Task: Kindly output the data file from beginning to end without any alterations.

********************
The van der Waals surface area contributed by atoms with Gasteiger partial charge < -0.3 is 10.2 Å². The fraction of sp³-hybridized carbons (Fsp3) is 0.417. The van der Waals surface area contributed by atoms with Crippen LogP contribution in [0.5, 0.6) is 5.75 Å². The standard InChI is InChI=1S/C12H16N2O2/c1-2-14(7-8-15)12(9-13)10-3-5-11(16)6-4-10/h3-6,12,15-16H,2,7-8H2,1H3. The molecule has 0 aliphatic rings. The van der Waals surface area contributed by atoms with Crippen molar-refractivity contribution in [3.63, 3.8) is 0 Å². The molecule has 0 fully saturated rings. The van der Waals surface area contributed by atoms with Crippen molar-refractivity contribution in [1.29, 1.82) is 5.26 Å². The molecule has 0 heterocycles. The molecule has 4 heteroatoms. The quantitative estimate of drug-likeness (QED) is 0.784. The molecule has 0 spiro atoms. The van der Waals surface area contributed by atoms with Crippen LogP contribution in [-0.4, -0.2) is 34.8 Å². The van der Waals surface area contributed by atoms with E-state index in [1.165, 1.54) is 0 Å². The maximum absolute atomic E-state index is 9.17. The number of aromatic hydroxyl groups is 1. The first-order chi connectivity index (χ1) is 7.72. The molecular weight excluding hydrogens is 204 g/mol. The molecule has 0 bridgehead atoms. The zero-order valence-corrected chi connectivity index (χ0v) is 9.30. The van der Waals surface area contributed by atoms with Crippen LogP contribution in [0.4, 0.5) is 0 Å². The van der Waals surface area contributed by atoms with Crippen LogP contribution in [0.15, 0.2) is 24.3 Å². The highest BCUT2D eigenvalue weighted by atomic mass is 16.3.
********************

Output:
The van der Waals surface area contributed by atoms with Gasteiger partial charge < -0.3 is 10.2 Å². The fraction of sp³-hybridized carbons (Fsp3) is 0.417. The van der Waals surface area contributed by atoms with Crippen LogP contribution in [0.5, 0.6) is 5.75 Å². The standard InChI is InChI=1S/C12H16N2O2/c1-2-14(7-8-15)12(9-13)10-3-5-11(16)6-4-10/h3-6,12,15-16H,2,7-8H2,1H3. The molecule has 0 aliphatic rings. The van der Waals surface area contributed by atoms with Crippen molar-refractivity contribution in [3.63, 3.8) is 0 Å². The molecule has 0 fully saturated rings. The van der Waals surface area contributed by atoms with Crippen molar-refractivity contribution in [1.29, 1.82) is 5.26 Å². The molecule has 0 heterocycles. The molecule has 4 heteroatoms. The quantitative estimate of drug-likeness (QED) is 0.784. The molecule has 0 spiro atoms. The van der Waals surface area contributed by atoms with Crippen LogP contribution in [-0.4, -0.2) is 34.8 Å². The van der Waals surface area contributed by atoms with E-state index in [1.165, 1.54) is 0 Å². The maximum absolute atomic E-state index is 9.17. The number of aromatic hydroxyl groups is 1. The first-order chi connectivity index (χ1) is 7.72. The molecular weight excluding hydrogens is 204 g/mol. The molecule has 0 bridgehead atoms. The zero-order valence-corrected chi connectivity index (χ0v) is 9.30. The van der Waals surface area contributed by atoms with Crippen LogP contribution in [0.4, 0.5) is 0 Å². The van der Waals surface area contributed by atoms with Crippen LogP contribution in [0.15, 0.2) is 24.3 Å². The highest BCUT2D eigenvalue weighted by atomic mass is 16.3.